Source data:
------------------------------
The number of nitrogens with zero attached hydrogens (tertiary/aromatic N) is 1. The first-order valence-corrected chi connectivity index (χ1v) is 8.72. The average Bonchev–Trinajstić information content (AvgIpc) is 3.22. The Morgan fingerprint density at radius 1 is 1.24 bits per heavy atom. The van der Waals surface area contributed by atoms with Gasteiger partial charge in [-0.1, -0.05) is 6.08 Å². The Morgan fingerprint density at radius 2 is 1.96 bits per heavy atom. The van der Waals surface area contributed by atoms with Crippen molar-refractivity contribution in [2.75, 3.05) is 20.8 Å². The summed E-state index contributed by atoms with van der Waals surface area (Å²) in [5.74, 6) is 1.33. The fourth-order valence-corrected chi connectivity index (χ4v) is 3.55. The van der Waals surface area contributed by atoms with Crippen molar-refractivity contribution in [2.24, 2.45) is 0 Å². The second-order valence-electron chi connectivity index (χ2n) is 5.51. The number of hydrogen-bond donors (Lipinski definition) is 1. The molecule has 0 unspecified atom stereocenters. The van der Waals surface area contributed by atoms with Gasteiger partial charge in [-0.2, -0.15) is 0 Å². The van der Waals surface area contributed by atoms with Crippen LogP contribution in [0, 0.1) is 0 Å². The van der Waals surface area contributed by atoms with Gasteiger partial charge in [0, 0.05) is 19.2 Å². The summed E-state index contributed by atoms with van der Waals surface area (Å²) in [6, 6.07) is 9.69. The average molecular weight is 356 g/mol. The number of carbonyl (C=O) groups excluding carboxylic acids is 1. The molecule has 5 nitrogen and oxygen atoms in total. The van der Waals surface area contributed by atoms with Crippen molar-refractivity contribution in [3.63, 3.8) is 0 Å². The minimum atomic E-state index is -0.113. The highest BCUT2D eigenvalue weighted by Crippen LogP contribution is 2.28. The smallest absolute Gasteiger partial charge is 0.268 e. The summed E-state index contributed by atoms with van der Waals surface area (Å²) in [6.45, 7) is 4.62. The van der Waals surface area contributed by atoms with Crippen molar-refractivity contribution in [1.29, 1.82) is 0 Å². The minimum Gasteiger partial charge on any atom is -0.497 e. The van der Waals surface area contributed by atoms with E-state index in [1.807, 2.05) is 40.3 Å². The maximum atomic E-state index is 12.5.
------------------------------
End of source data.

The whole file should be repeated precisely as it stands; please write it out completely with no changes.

The number of nitrogens with zero attached hydrogens (tertiary/aromatic N) is 1. The first-order valence-corrected chi connectivity index (χ1v) is 8.72. The average Bonchev–Trinajstić information content (AvgIpc) is 3.22. The Morgan fingerprint density at radius 1 is 1.24 bits per heavy atom. The van der Waals surface area contributed by atoms with Gasteiger partial charge in [-0.1, -0.05) is 6.08 Å². The Morgan fingerprint density at radius 2 is 1.96 bits per heavy atom. The van der Waals surface area contributed by atoms with Crippen molar-refractivity contribution in [2.75, 3.05) is 20.8 Å². The summed E-state index contributed by atoms with van der Waals surface area (Å²) in [5.74, 6) is 1.33. The fourth-order valence-corrected chi connectivity index (χ4v) is 3.55. The van der Waals surface area contributed by atoms with Crippen molar-refractivity contribution in [2.24, 2.45) is 0 Å². The second-order valence-electron chi connectivity index (χ2n) is 5.51. The number of hydrogen-bond donors (Lipinski definition) is 1. The molecule has 0 unspecified atom stereocenters. The van der Waals surface area contributed by atoms with Gasteiger partial charge in [-0.2, -0.15) is 0 Å². The van der Waals surface area contributed by atoms with Crippen LogP contribution in [0, 0.1) is 0 Å². The van der Waals surface area contributed by atoms with Gasteiger partial charge in [0, 0.05) is 19.2 Å². The summed E-state index contributed by atoms with van der Waals surface area (Å²) in [6, 6.07) is 9.69. The average molecular weight is 356 g/mol. The number of carbonyl (C=O) groups excluding carboxylic acids is 1. The molecule has 5 nitrogen and oxygen atoms in total. The van der Waals surface area contributed by atoms with Crippen molar-refractivity contribution in [3.63, 3.8) is 0 Å². The minimum atomic E-state index is -0.113. The highest BCUT2D eigenvalue weighted by Crippen LogP contribution is 2.28. The smallest absolute Gasteiger partial charge is 0.268 e. The summed E-state index contributed by atoms with van der Waals surface area (Å²) in [6.45, 7) is 4.62. The van der Waals surface area contributed by atoms with Crippen molar-refractivity contribution in [1.29, 1.82) is 0 Å². The minimum Gasteiger partial charge on any atom is -0.497 e. The van der Waals surface area contributed by atoms with E-state index in [1.807, 2.05) is 40.3 Å². The maximum atomic E-state index is 12.5.